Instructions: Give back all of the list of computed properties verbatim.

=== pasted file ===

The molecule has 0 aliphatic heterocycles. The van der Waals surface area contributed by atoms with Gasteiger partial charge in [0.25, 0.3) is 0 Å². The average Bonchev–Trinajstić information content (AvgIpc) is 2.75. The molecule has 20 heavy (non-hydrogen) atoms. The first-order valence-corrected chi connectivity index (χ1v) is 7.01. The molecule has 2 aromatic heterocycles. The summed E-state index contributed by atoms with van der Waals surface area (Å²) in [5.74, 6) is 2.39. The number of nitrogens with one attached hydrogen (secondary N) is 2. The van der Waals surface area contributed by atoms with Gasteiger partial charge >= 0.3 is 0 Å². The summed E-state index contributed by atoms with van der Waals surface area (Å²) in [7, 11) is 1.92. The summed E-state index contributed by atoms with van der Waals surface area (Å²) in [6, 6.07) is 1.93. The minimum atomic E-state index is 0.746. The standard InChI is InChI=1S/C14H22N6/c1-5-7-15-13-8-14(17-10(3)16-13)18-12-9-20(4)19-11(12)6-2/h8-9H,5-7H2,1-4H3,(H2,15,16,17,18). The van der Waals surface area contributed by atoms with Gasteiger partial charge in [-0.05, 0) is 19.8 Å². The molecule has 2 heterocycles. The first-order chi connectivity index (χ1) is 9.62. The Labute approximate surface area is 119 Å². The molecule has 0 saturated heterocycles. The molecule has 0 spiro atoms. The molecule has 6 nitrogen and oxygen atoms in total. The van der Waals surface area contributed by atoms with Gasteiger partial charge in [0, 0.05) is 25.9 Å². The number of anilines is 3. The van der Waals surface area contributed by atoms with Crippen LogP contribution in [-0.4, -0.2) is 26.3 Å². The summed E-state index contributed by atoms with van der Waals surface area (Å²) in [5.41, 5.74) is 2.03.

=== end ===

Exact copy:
The molecule has 0 aliphatic heterocycles. The van der Waals surface area contributed by atoms with Gasteiger partial charge in [0.25, 0.3) is 0 Å². The average Bonchev–Trinajstić information content (AvgIpc) is 2.75. The molecule has 20 heavy (non-hydrogen) atoms. The first-order valence-corrected chi connectivity index (χ1v) is 7.01. The molecule has 2 aromatic heterocycles. The summed E-state index contributed by atoms with van der Waals surface area (Å²) in [5.74, 6) is 2.39. The number of nitrogens with one attached hydrogen (secondary N) is 2. The van der Waals surface area contributed by atoms with Gasteiger partial charge >= 0.3 is 0 Å². The summed E-state index contributed by atoms with van der Waals surface area (Å²) in [7, 11) is 1.92. The summed E-state index contributed by atoms with van der Waals surface area (Å²) in [6, 6.07) is 1.93. The minimum atomic E-state index is 0.746. The standard InChI is InChI=1S/C14H22N6/c1-5-7-15-13-8-14(17-10(3)16-13)18-12-9-20(4)19-11(12)6-2/h8-9H,5-7H2,1-4H3,(H2,15,16,17,18). The van der Waals surface area contributed by atoms with Gasteiger partial charge in [-0.05, 0) is 19.8 Å². The molecule has 2 heterocycles. The first-order chi connectivity index (χ1) is 9.62. The Labute approximate surface area is 119 Å². The molecule has 0 saturated heterocycles. The molecule has 0 spiro atoms. The molecule has 6 nitrogen and oxygen atoms in total. The van der Waals surface area contributed by atoms with Gasteiger partial charge in [0, 0.05) is 25.9 Å². The number of anilines is 3. The van der Waals surface area contributed by atoms with Crippen LogP contribution in [-0.4, -0.2) is 26.3 Å². The summed E-state index contributed by atoms with van der Waals surface area (Å²) in [5.41, 5.74) is 2.03.